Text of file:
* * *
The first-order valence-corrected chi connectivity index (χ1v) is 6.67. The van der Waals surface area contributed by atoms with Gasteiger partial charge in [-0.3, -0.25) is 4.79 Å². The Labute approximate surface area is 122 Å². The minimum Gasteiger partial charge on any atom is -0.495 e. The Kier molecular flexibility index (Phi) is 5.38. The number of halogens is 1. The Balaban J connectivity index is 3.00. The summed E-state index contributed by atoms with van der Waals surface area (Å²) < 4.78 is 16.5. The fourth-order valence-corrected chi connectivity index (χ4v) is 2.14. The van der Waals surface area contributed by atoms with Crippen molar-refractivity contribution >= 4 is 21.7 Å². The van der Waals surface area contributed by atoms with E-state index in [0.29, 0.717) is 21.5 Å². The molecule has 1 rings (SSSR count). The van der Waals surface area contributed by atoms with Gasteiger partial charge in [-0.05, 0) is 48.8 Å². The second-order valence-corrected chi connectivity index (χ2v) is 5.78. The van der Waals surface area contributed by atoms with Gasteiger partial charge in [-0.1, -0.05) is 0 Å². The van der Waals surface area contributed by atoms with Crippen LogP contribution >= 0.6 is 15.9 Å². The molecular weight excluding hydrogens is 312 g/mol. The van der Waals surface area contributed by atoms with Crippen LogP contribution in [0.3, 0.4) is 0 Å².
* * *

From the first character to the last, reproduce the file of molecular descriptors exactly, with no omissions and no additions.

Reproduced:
The first-order valence-corrected chi connectivity index (χ1v) is 6.67. The van der Waals surface area contributed by atoms with Gasteiger partial charge in [-0.3, -0.25) is 4.79 Å². The Labute approximate surface area is 122 Å². The minimum Gasteiger partial charge on any atom is -0.495 e. The Kier molecular flexibility index (Phi) is 5.38. The number of halogens is 1. The Balaban J connectivity index is 3.00. The summed E-state index contributed by atoms with van der Waals surface area (Å²) < 4.78 is 16.5. The fourth-order valence-corrected chi connectivity index (χ4v) is 2.14. The van der Waals surface area contributed by atoms with Crippen molar-refractivity contribution >= 4 is 21.7 Å². The van der Waals surface area contributed by atoms with E-state index in [0.29, 0.717) is 21.5 Å². The molecule has 1 rings (SSSR count). The van der Waals surface area contributed by atoms with Gasteiger partial charge in [-0.05, 0) is 48.8 Å². The second-order valence-corrected chi connectivity index (χ2v) is 5.78. The van der Waals surface area contributed by atoms with Gasteiger partial charge in [-0.1, -0.05) is 0 Å². The van der Waals surface area contributed by atoms with Crippen LogP contribution >= 0.6 is 15.9 Å². The molecular weight excluding hydrogens is 312 g/mol. The van der Waals surface area contributed by atoms with Crippen LogP contribution in [0.3, 0.4) is 0 Å².